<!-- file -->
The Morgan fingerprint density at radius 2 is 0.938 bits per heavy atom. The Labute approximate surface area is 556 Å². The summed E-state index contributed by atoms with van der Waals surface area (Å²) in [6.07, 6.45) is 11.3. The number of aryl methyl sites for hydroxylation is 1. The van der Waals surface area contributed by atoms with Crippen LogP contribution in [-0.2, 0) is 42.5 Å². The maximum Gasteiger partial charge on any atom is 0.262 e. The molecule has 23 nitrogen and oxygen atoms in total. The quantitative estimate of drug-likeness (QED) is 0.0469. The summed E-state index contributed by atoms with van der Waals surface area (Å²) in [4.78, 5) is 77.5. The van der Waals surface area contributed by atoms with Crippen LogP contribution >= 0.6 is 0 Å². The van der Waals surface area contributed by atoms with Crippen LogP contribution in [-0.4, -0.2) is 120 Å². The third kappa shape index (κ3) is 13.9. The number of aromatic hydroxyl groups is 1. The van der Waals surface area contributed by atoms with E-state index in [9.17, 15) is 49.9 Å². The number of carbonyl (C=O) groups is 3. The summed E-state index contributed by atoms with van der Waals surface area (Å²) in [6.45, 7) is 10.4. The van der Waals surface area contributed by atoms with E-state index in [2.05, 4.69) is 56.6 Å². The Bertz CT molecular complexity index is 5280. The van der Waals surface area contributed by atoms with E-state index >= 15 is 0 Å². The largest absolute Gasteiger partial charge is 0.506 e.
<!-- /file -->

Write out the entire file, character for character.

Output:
The Morgan fingerprint density at radius 2 is 0.938 bits per heavy atom. The Labute approximate surface area is 556 Å². The summed E-state index contributed by atoms with van der Waals surface area (Å²) in [6.07, 6.45) is 11.3. The number of aryl methyl sites for hydroxylation is 1. The van der Waals surface area contributed by atoms with Crippen LogP contribution in [-0.2, 0) is 42.5 Å². The maximum Gasteiger partial charge on any atom is 0.262 e. The molecule has 23 nitrogen and oxygen atoms in total. The quantitative estimate of drug-likeness (QED) is 0.0469. The summed E-state index contributed by atoms with van der Waals surface area (Å²) in [4.78, 5) is 77.5. The van der Waals surface area contributed by atoms with Crippen LogP contribution >= 0.6 is 0 Å². The van der Waals surface area contributed by atoms with Crippen LogP contribution in [-0.4, -0.2) is 120 Å². The third kappa shape index (κ3) is 13.9. The number of aromatic hydroxyl groups is 1. The van der Waals surface area contributed by atoms with E-state index in [9.17, 15) is 49.9 Å². The number of carbonyl (C=O) groups is 3. The summed E-state index contributed by atoms with van der Waals surface area (Å²) in [6.45, 7) is 10.4. The van der Waals surface area contributed by atoms with E-state index in [2.05, 4.69) is 56.6 Å². The Bertz CT molecular complexity index is 5280. The van der Waals surface area contributed by atoms with E-state index >= 15 is 0 Å². The largest absolute Gasteiger partial charge is 0.506 e.